Growing Business Together (GBT) is an accelerator program initiated by the Dutch Embassy in Ghana and executed by iMPACT Booster. It has been set up to help start-ups in Ghana to overcome major hurdles. When you are a starting entrepreneur you do not yet have the track record and network to attract large customers or to convince a bank to lend you the money for the investments you require. You may need more knowledge to figure out the best marketing strategy, build your financial model, or organize your distribution.
In Accra, an annual ten-month GBT Coaching Program for 20 starting entrepreneurs is organized as well as a more intensive GBT Academy for another 20 entrepreneurs and a GBT Startup Investment Conference to connect Ghanaian startups to investors. In the Netherlands, we organize a 5-day intense GBT Business Booster.
GBT will realize to:
• Promote entrepreneurship among Ghanaians, in Ghana and in the Netherlands
• Boost startups to accelerate through the start-up and early-growth phase
• Improve access to finance for start-ups
• the start-up ecosystem in Ghana
Growing Business Together (GBT) is a two-year project funded by the Dutch Government to support Ghanaian startups in Ghana and the Netherlands. The project seeks to encourage entrepreneurs from the Ghanaian diaspora in the Netherlands to start a business in Ghana and entrepreneurs between the ages 18-35 in Ghana who started a business in the last 3 years, to grow their business.
This program aims to reach a wide group of young entrepreneurs through various activities to promote and support young entrepreneurship in Ghana and the Netherlands: Activities under the program include a five-day Business Booster for the Ghanaian diaspora in the Netherlands and in Ghana, GBT Business Coaches Program, GBT Ghana Netherlands Business Academy and The Ghana-Netherlands Start-up Investment Conference.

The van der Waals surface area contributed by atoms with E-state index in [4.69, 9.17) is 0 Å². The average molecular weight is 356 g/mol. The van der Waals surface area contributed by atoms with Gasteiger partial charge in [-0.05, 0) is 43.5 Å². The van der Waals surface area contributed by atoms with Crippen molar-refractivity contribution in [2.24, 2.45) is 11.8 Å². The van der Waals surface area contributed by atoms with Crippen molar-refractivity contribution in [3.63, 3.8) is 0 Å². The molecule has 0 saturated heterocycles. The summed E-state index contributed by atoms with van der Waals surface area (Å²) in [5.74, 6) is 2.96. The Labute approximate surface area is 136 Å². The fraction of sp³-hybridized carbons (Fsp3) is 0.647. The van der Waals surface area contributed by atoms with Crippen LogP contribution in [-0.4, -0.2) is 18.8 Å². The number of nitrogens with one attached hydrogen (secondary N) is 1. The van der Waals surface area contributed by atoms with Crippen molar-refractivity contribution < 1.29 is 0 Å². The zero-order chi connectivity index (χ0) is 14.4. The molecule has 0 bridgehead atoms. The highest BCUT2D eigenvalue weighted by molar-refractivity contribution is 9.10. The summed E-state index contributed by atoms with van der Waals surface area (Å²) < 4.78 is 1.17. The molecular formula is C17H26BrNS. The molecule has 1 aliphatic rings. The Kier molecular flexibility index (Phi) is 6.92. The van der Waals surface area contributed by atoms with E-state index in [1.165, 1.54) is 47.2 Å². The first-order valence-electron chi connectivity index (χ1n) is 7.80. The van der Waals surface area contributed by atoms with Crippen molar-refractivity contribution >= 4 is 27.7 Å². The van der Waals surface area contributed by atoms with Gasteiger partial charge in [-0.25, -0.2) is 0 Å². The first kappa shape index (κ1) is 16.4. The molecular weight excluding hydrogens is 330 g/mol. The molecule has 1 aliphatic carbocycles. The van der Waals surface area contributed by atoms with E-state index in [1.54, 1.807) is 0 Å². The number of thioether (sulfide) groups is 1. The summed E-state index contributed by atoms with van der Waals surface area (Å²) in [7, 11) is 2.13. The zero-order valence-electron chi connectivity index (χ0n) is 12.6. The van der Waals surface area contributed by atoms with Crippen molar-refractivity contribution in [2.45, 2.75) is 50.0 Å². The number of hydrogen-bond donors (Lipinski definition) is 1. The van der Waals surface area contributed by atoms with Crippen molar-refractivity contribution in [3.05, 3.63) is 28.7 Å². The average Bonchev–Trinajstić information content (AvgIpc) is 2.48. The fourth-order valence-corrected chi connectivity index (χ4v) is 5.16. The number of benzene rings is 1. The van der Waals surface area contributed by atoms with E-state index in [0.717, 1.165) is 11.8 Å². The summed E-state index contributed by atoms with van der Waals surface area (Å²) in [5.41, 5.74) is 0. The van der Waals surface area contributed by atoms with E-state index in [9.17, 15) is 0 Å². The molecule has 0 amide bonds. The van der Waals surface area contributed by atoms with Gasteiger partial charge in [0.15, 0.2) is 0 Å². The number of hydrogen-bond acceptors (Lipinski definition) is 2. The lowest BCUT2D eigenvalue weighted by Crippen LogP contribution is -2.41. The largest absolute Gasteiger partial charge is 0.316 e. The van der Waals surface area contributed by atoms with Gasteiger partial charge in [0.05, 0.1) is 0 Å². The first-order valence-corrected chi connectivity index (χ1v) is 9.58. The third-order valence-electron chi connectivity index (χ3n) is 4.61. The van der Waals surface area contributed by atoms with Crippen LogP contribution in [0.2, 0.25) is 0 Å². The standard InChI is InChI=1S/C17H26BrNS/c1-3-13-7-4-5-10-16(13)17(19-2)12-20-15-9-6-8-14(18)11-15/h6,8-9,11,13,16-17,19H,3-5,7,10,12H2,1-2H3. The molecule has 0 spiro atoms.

GBT’s Mission – Why are we doing this?
Ghana has many entrepreneurs, but too few businesses. Our mission is to empower Ghanaian entrepreneurs in Ghana and the Netherlands to create sustainable businesses by matching them to investors and creating new business opportunities for them.
GBT’s Vision – What we want to achieve?
Create positive impact through entrepreneurship; Create and open social business and financial networks to improve access to finance; improve and enhance interaction between Ghanaian entrepreneurs, Dutch business and the Dutch and Ghanaian government; Increase the awareness and knowledge among Ghanaians and the Ghanaian diaspora in the Netherlands; Improve the Ghanaian start-up eco-system
I attended the Official Kick-off event for partners and stakeholders and noted how Making Africa Work, implemented by PUM and AIM, and supported by the Netherlands Enterprise Agency, the Netherlands Ministry of Foreign Affairs as well as involving other relevant organizations is a combined effort that will guarantee success.
I also attended the ‘Growing Business Together’ Pitch Event, where I admired the enthusiasm and drive of mostly young Ghanaians living in the Netherlands to present innovative and high potential business ventures. The program, supported a.o. by the Netherlands Enterprise Agency was expertly moderated by the versatile Augustina Austin and attended by many Ghanaian Young Professionals.
*Ato Bob is a former Dutch Diplomat who now consults with various NGO’s on African issues. He lives in Rotterdam and may be reached on firstname.lastname@example.org